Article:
When this system was first introduced among this people, it was one of the greatest crosses that ever was taken up by any set of men since the world stood. Joseph Smith told others; he told me, and I can bear witness of it, "that if this principle was not introduced, this Church and kingdom could not proceed." When this commandment was given, it was so far religious, and so far binding upon the Elders of this Church, that it was told them if they were not prepared to enter into it, and to stem the torrent of opposition that would come in consequence of it, the keys of the kingdom would be taken from them. When I see any of our people, men or women, opposing a principle of this kind, I have years ago set them down as on the high road to apostasy, and I do to-day; I consider them apostates, and not interested in this Church and kingdom (John Taylor, Journal of Discourses 11:221).

Here he clearly says that it is the principle that must be accepted, just as men are expected to accept every principle and revelation from God. He says men must be ‘prepared’ to enter into it and defend it, even though they may not be required to do so. If one considers that when he said that the majority of those listening were not practicing polygamy and were never asked to do so, it becomes clear that they understood this to mean that they must accept the principle as a revelation from God in order to enter heaven, since Jesus taught that man must live on “every word that proceedeth out of the mouth of God.” (Matthew 4:4).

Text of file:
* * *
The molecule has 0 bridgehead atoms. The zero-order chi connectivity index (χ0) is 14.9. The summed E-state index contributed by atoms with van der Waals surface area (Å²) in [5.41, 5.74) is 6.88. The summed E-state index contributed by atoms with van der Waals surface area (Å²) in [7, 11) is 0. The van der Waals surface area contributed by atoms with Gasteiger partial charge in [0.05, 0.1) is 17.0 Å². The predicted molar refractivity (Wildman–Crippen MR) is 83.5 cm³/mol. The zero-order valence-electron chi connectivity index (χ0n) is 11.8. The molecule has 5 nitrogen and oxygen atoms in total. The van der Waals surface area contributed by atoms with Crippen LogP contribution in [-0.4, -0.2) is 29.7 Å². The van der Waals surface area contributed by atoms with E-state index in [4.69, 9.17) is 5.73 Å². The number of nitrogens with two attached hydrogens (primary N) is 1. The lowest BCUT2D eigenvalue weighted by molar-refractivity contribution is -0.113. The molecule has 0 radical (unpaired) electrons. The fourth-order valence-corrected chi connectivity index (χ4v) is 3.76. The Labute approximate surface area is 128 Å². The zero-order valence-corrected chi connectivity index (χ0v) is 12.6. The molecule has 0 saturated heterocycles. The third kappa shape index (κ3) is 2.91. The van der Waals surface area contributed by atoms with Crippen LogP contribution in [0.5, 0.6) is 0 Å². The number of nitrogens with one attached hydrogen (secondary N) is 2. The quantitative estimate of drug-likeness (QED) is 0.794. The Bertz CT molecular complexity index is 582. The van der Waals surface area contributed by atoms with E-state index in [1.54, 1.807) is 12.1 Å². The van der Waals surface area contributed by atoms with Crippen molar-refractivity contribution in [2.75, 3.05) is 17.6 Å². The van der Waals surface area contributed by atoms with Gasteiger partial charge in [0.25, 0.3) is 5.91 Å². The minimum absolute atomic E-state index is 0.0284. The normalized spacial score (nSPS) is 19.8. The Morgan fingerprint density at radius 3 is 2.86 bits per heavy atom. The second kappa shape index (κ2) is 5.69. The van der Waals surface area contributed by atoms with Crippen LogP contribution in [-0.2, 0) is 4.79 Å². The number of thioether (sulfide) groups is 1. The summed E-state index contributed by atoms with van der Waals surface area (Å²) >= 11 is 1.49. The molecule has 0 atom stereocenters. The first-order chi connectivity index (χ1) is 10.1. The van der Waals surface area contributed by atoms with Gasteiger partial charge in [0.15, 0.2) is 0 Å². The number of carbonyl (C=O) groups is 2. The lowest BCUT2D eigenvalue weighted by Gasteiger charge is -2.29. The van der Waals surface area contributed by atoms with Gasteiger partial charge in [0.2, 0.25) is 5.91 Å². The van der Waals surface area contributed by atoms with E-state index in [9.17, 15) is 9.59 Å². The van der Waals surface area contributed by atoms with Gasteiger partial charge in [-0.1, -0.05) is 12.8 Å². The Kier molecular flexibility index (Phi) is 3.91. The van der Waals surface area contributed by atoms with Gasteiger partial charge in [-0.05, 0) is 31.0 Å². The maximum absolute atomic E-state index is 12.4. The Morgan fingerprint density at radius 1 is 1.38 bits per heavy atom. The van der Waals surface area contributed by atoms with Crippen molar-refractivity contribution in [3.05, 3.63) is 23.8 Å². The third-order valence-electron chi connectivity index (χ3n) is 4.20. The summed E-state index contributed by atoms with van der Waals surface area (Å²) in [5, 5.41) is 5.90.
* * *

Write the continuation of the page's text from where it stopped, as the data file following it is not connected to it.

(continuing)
For Mormons who practiced polygamy, it brought both blessings and trials to be overcome. Mormon women were generally in favor of polygamy, feeling not only that it came from God, but also that it liberated them to do much more with their time. Many Mormon women, with other wives to share the work, went to school and became very accomplished. Anti-Mormon leaders in Utah gave women the right to vote in 1870 hoping that these supposedly oppressed women would vote for anti-Mormon candidates, but the measure backfired. Mormon women under polygamy had much more freedom to pursue vocations and education. Three of Brigham Young’s wives studied medicine and helped found a hospital.

Joseph Fielding Smith, who was a Mormon Apostle and later President of the Church grew up in a polygamous family. Of this situation he said: "[My father Joseph F. Smith] had five wives and 43 children. No father ever at any age of the world, we feel confident in saying, had a greater love for wife or wives and children, and was more earnestly concerned for their welfare than was [my father]" (Joseph Fielding Smith, Life of Joseph F. Smith, p. 449). He says further of the wives and children in this family:

[T]here was and is no monogamist family which could be more united. To the astonishment of the unbelieving world, the wives loved each other dearly. In times of sickness they tenderly waited upon and nursed each other. When death invaded one of the homes and a child was taken, all wept and mourned together with sincere grief which was wonderful to see. Two of the wives were skilled and licensed practitioners in obstetrics, and brought many babies into the world. They waited upon each other and upon the other wives, and when babies came all rejoiced equally with the mother.